I shuddered at the thought. The dark insides of the houses seemed like a nesting place for mosquitoes and a crypt for ancient Chinese warlords. They appeared gloomy, dank, and sweaty. As for the fact that we owned a house here, or that my grandparents had lived here almost in a prior life- that was virtually inconceivable. My mother had spent four years of her childhood in this very village where she had been prosecuted for her family’s wealth and education in the Cultural Revolution. She had gone to college, vowing never to come back.
“Hello, hello!” a warm greeting called out, “Oh, it’s so nice to finally see you again!”
An old portly woman with graying curly hair and deep-set wrinkles smiled down at us. She was a frantic commotion of activity, bustling around the house preparing and shouting orders while peeling pea pods. I reluctantly opened the fence and walked through the threshold.
A semi-lit interior greeted me as sunlight streamed in through the skylights, diverging into a million rays against the dirt floor. Simple wooden furniture adorned the room and a group of chattering men and women sat at a round wooden table, gossiping and cracking pumpkin seeds. A man suddenly exclaimed, spitting on the floor in protest. I jumped back in surprise, and when he turned around, he laughed with a full grin missing almost six teeth.
“Don’t mind Old Tiger’s manners Little Miss,” the old women said behind me, “come take a seat. My name is Beautiful Orchid but you can call me Auntie. Oh my, look how much you’ve grown! You’re so tall, and so pale too.”
I smiled hesitantly back at her as she quickly pushed me into a seat. My mother encouragingly smiled at me before joining in on their animated discussion, asking about the latest news.
“What? Little Dragon married Precious Jade? I can’t believe it, they were both so small when I left,” my mother exclaimed.
I sighed and settled back into the chair, carefully observing the people around me.
After a few hours, I began to realize how ignorant my ill-conceived judgments and first impressions had been. These people were not filthy; they still cared about what they looked like. They did not possess cavemen-like manners; they just had different customs than I did. And most of all, they were not simple-minded or unsophisticated; rather, they had huge hearts, and they were sophisticated in the areas that mattered to them.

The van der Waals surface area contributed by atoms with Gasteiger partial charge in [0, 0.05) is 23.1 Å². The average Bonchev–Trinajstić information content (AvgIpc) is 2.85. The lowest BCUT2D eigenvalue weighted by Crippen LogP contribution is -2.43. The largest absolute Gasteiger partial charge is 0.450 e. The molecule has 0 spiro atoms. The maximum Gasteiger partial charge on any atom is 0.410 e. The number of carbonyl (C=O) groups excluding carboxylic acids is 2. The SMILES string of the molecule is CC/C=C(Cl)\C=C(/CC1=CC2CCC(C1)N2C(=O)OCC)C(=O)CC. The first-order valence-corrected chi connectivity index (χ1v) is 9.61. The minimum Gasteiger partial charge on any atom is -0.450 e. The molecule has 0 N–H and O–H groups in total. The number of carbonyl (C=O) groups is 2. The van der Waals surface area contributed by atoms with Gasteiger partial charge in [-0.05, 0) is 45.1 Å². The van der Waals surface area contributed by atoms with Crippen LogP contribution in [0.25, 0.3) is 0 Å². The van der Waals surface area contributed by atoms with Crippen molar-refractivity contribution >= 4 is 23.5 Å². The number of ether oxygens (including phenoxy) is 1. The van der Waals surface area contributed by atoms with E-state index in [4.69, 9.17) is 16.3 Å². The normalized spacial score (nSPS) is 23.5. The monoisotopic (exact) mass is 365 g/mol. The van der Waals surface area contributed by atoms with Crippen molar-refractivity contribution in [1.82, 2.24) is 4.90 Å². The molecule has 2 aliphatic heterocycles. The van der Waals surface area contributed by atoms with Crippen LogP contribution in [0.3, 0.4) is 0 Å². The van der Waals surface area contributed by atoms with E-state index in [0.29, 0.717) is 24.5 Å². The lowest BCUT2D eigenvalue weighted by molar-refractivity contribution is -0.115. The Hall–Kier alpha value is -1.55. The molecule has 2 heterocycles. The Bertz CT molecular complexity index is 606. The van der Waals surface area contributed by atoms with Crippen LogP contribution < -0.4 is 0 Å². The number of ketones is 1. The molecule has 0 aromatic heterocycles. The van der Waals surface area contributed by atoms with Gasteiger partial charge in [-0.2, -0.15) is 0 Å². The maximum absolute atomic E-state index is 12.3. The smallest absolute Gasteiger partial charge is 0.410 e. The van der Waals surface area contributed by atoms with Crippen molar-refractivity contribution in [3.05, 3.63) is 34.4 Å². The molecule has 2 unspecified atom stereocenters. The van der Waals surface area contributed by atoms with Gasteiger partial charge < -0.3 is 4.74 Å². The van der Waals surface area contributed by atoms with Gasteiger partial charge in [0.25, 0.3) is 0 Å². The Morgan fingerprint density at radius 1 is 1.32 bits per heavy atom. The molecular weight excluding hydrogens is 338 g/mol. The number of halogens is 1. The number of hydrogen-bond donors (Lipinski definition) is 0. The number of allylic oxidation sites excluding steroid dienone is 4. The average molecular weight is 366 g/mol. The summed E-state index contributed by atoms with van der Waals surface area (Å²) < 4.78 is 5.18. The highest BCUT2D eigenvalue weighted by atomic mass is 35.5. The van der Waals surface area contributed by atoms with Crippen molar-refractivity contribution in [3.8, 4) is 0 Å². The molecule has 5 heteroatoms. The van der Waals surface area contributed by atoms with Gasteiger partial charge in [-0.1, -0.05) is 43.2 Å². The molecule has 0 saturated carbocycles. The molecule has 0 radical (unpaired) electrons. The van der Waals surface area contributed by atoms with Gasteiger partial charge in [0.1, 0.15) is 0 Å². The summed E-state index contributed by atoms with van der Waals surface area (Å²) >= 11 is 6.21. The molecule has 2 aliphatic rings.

I learned to pry apart pumpkin seeds with my teeth, l learned to play mahjong and bluff, and I learned to tease chickens and make them splutter. But most of all, I learned that despite their appearances, everyone was a human being, everyone had hopes and dreams and lives (though all very different from one another).
I was repulsed by them simply because they were different from me. What made my standard of cleanliness correct or better? Their state of living wasn’t lethal, nor was it detrimental to their health, who was I to judge them on how they carried out their customs?
These villagers led very minimal lives, and their main excitement may be who can spit watermelon seeds the farthest. But they still “lived” just as fully as someone who won the 2012 Olympics or traveled around the world. This village was where my roots were truly, and I could almost picture myself as part of this world, running barefoot through the grass and enjoying late night dinners on the porch. This was not the life I would choose, but I knew - and could now fully accept - that this was a part of my history.
I loved my “family” in the village, and I knew they loved me in their own way. Before I left, Beautiful Orchid pressed in my hand a worn black and white photograph. When I looked closely at it, I saw a young Beautiful Orchid smiling in front of a rice field next to a youthful woman I could not recognize. Both had vibrant smiles that lit up their faces as they linked arms with one another.
“Who is that other woman Auntie?” I asked.
“Silly girl, that is your grandmother,” she tousled my hair affectionately and gave my face a long look as if trying to memorize every detail, “I will be thinking of you.”